Personal opinion: Web apps are second on my list of go-to options to develop solutions. It is rare for me to write apps that support special hardware and it is easy to write a web app that runs reliably on different platforms. There is no release process, i.e. publishing the app to an app market. You just need to upload files to your own web server and distribute the hyperlink to everyone you care about.
But why are web apps only second on my list? What takes the #1 spot?
“I don’t see or hear it, but it works, just like God!”… in the background
What if Stock Up Your Money’s core business simply depends on their calculations and recommendations? What if that’s all the user pays for? Why should the company build an app or a website at all? What if they simply calculate recommendations and simply send those recommendations to the user by email?
“But what if the user wants to analyse the stock, look at its graph and indicators?”, you ask. Sure, but does it necessarily have to be Stock Up Your Money’s work? Inside the recommendations email, can they link to the stock’s page on Google Finance, Yahoo Finance, StockCharts or one of the hundreds of free services which already do that? The user wants to see charts, the user has got it. Does it really matter to Stock Up Your Money’s ‘brand’, where the chart comes from. As I see it, the company should be branding themselves as experts at recommendation and not at building UIs.
In his book, ‘The Best Interface is No Interface’ (Amazon India | Amazon.com), the author who calls himself ‘Golden Krishna’, writes about why your first instinct should be to eliminate user interface all together. Curiously, Golden Krishna is a UI designer by profession and conventionally used to earn more per app by making as many screens as possible. But his new approach is to understand the user requirements to such as point that he recommends automation and eliminates screens. Companies save so much money on all the UI that he discards that now they call him to eliminate screens. And he earns more by recommending and doing less work.
Apps running in the background with no UI are my favourite category of apps and I usually snap up any chance I get to work on such apps. Most server software fall in this category. The server contains all the code for business logic and then simply passes on HTML to the browser. It then becomes the responsibility of the programmer working on the browser side (category 2 in our post) to ensure that the UI is smooth. If the system is designed to have no UI, then the server can simply shoot an email to the user as a summary, using third party services to give the user more information.
Examples: Alexa, Google Home, Web servers, Messaging servers, Programs that build a report from data and mail that as a PDF, programs that curate articles from around the web and then send the user an email with links and descriptions.
Advantages: Cutting down on designing UI drastically reduces the development time. It also means that you don’t have to hire a team for design and UI development until absolutely needed. If the user only requires you to provide information and not a full-fledged user interface, then a background program that emails or messages the user is ideal. Even if a UI is required, then the solution may seek third-party services.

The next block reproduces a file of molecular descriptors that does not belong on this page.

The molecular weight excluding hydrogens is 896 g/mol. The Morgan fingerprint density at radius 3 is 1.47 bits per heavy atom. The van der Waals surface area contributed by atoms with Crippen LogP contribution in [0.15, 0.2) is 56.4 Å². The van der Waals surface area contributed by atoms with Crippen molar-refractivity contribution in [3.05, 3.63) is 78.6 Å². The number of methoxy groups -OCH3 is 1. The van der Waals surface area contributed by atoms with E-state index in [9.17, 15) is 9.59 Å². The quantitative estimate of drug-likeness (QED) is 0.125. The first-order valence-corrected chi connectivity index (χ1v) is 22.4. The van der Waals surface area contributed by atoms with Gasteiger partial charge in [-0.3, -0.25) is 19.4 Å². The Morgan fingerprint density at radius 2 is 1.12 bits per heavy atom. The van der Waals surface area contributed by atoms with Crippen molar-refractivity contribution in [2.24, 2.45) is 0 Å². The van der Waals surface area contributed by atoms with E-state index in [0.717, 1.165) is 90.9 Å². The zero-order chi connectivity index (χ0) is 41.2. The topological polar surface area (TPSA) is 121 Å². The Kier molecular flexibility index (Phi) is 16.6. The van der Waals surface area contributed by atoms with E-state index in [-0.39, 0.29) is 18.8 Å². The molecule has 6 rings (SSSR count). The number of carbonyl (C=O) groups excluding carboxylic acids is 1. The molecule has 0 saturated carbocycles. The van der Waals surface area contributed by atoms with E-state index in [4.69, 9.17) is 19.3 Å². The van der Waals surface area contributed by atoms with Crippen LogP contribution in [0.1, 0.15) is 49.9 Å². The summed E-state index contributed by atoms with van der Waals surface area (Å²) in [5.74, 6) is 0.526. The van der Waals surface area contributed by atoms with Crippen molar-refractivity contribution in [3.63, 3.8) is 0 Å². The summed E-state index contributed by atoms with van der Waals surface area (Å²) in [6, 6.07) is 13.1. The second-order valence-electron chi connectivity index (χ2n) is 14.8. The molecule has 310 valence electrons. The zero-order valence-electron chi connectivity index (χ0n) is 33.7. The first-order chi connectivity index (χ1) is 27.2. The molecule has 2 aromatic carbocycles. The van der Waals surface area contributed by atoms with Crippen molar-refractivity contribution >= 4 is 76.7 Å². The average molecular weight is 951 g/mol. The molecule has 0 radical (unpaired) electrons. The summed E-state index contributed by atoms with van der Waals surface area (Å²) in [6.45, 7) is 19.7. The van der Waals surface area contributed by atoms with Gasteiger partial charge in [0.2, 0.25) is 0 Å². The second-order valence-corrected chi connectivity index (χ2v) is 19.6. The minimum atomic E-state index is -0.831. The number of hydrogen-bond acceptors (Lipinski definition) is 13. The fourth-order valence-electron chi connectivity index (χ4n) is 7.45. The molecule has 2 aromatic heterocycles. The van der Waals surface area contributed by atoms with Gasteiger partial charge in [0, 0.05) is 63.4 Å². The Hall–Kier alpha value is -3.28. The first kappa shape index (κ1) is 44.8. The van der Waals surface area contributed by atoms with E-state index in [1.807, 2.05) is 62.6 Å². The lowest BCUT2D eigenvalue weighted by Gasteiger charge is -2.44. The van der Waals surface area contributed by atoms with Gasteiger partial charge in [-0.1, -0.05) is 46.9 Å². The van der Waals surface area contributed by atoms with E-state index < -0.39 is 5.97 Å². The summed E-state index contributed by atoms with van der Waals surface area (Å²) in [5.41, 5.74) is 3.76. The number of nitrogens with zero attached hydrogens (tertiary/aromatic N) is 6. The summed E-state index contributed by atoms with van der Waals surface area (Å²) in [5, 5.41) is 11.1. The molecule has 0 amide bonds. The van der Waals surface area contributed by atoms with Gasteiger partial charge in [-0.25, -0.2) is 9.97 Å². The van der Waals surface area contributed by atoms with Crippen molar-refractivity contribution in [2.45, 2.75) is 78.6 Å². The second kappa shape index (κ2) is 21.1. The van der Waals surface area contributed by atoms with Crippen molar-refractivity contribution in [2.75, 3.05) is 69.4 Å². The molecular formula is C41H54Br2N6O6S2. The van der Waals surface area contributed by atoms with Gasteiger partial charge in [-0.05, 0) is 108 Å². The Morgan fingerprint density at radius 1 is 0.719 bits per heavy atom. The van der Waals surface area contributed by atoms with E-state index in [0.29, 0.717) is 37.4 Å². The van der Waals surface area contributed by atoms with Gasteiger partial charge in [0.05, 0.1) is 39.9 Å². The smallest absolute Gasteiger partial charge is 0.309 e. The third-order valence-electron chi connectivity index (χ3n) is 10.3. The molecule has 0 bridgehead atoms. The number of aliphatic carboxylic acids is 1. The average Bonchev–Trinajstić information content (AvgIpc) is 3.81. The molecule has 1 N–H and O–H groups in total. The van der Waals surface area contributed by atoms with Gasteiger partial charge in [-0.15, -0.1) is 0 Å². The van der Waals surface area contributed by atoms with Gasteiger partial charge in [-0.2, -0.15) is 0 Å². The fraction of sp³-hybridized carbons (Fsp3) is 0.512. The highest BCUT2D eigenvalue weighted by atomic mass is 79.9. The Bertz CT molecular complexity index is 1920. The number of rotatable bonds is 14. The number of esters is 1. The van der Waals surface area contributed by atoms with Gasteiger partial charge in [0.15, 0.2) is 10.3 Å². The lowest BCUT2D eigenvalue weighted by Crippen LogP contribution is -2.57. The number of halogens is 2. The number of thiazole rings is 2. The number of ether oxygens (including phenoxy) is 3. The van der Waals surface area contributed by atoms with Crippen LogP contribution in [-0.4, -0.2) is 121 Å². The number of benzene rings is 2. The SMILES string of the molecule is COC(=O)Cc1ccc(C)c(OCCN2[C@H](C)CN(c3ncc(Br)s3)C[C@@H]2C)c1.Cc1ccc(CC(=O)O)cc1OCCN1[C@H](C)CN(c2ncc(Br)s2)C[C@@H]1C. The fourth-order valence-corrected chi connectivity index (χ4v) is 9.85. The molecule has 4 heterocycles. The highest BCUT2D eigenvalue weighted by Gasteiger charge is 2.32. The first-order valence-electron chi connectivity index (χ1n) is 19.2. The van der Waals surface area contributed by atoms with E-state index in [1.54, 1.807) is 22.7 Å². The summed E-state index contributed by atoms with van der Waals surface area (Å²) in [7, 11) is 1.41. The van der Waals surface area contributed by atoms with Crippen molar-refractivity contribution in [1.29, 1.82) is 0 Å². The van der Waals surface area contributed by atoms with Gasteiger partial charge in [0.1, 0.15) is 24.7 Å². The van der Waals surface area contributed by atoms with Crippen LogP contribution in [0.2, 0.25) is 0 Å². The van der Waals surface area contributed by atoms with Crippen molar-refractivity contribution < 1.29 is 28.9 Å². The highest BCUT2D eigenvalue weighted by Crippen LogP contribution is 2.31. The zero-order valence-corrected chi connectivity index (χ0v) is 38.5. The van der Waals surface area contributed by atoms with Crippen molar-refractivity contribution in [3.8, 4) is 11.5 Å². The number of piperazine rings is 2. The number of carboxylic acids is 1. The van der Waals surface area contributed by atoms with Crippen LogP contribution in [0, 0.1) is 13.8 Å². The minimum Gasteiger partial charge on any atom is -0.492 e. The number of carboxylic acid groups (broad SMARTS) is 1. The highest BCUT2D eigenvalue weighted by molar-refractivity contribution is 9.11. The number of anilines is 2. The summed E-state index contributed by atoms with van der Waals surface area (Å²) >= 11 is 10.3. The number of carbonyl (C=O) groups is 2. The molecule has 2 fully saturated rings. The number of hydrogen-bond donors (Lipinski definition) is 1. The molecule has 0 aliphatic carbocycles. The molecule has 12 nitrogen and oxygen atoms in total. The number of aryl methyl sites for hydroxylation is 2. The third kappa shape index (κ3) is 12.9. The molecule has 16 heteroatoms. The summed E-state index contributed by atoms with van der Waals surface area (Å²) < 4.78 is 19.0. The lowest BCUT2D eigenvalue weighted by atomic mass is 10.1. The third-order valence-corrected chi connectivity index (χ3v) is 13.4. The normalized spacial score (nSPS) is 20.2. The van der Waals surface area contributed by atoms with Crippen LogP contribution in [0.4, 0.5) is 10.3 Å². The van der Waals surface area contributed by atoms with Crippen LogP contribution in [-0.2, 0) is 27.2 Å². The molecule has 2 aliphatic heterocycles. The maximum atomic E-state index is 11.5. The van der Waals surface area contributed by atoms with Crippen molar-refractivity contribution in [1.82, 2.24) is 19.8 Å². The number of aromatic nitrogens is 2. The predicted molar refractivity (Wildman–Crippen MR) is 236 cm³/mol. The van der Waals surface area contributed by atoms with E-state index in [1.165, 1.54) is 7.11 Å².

Disadvantages: Even with programs happily chugging along in the background, the user may want to control a few things. E.g. what if the user has preferences and does not want recommendations on alcohol stocks? What if he wants to block certain companies because he / she doesn’t like their ethics even if the stock price paints a rosy picture. Background apps do not have a UI, so we usually need to pair it with another app that does have a UI, e.g. a web app where the recommendation preferences can be set. You cannot usually build a background app standalone, without building a support app with UI.
Personal opinion: My favourite activity is to build a number of small apps that run in the background and do useful things without the user having to intervene. But somewhere, the user needs to be able to set preferences. I recommend attaching a small web server inside the background app itself, so that the user can open the settings via a browser and change the app’s settings even while it is running.
“Help me speak to this machine” … Device drivers / Apps which control hardware
So far, we have been talking about apps that solve business problems. But those problems are not solvable until the underlying hardware works perfectly. This is the job of the people who write software that speaks to the hardware to get things done.
You want to get stock recommendations from Stock Up Your Money? Well, someone wrote the device driver that enables your WiFi card / 3G connection to use the Internet to receive recommendation mails? Do you see the recommendations on the screen? Well, someone made it possible for your monitor / LCD screen to light up and show the recommendations. Do you want to print the recommendations on a sheet of A4 paper? You bet. Someone made it possible for your computer / phone to speak to your printer. Someone even made Alexa and Google Home possible. Because ‘Stock Up Your Money’ made apps for those platforms. The apps in turn activate software that make these tiny devices use their speakers to announce the day’s recommendations to you.
I am not delving into the advantages or disadvantages of device drivers, because they are absolutely necessary. Without properly functioning hardware, there is no software.
As you can see, we have covered three broad categories of applications: those which have a user interface, those that run in the background and perform business logic and those that make hardware function correctly. Among the apps with UI, we can see native apps that run on a specific device and web apps that are capable of running on all devices. This wraps up our discussion of the category of apps we see around us. Next time you fire up your favourite app, think about all the categories of software that makes the app run and thank the people who made them possible.